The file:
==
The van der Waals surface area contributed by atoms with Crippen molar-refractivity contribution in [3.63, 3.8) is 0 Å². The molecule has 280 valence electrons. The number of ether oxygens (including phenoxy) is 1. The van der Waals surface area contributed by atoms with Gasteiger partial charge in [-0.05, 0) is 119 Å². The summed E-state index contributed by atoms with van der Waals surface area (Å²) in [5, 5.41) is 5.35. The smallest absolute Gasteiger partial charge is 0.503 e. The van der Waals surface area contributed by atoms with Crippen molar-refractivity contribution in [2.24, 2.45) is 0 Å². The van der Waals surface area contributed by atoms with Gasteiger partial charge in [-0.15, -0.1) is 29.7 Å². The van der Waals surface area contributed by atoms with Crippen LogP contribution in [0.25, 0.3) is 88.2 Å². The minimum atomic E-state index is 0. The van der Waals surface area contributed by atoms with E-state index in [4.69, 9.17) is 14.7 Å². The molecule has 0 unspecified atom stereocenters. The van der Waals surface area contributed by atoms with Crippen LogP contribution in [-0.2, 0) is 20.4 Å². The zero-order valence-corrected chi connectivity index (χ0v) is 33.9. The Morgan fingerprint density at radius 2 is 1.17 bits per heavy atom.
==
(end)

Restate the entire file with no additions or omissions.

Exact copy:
The van der Waals surface area contributed by atoms with Crippen molar-refractivity contribution in [3.63, 3.8) is 0 Å². The molecule has 280 valence electrons. The number of ether oxygens (including phenoxy) is 1. The van der Waals surface area contributed by atoms with Gasteiger partial charge in [-0.05, 0) is 119 Å². The summed E-state index contributed by atoms with van der Waals surface area (Å²) in [5, 5.41) is 5.35. The smallest absolute Gasteiger partial charge is 0.503 e. The van der Waals surface area contributed by atoms with Crippen molar-refractivity contribution in [2.24, 2.45) is 0 Å². The van der Waals surface area contributed by atoms with Gasteiger partial charge in [-0.15, -0.1) is 29.7 Å². The van der Waals surface area contributed by atoms with Crippen LogP contribution in [0.25, 0.3) is 88.2 Å². The minimum atomic E-state index is 0. The van der Waals surface area contributed by atoms with E-state index in [4.69, 9.17) is 14.7 Å². The molecule has 0 unspecified atom stereocenters. The van der Waals surface area contributed by atoms with Crippen LogP contribution in [-0.2, 0) is 20.4 Å². The zero-order valence-corrected chi connectivity index (χ0v) is 33.9. The Morgan fingerprint density at radius 2 is 1.17 bits per heavy atom.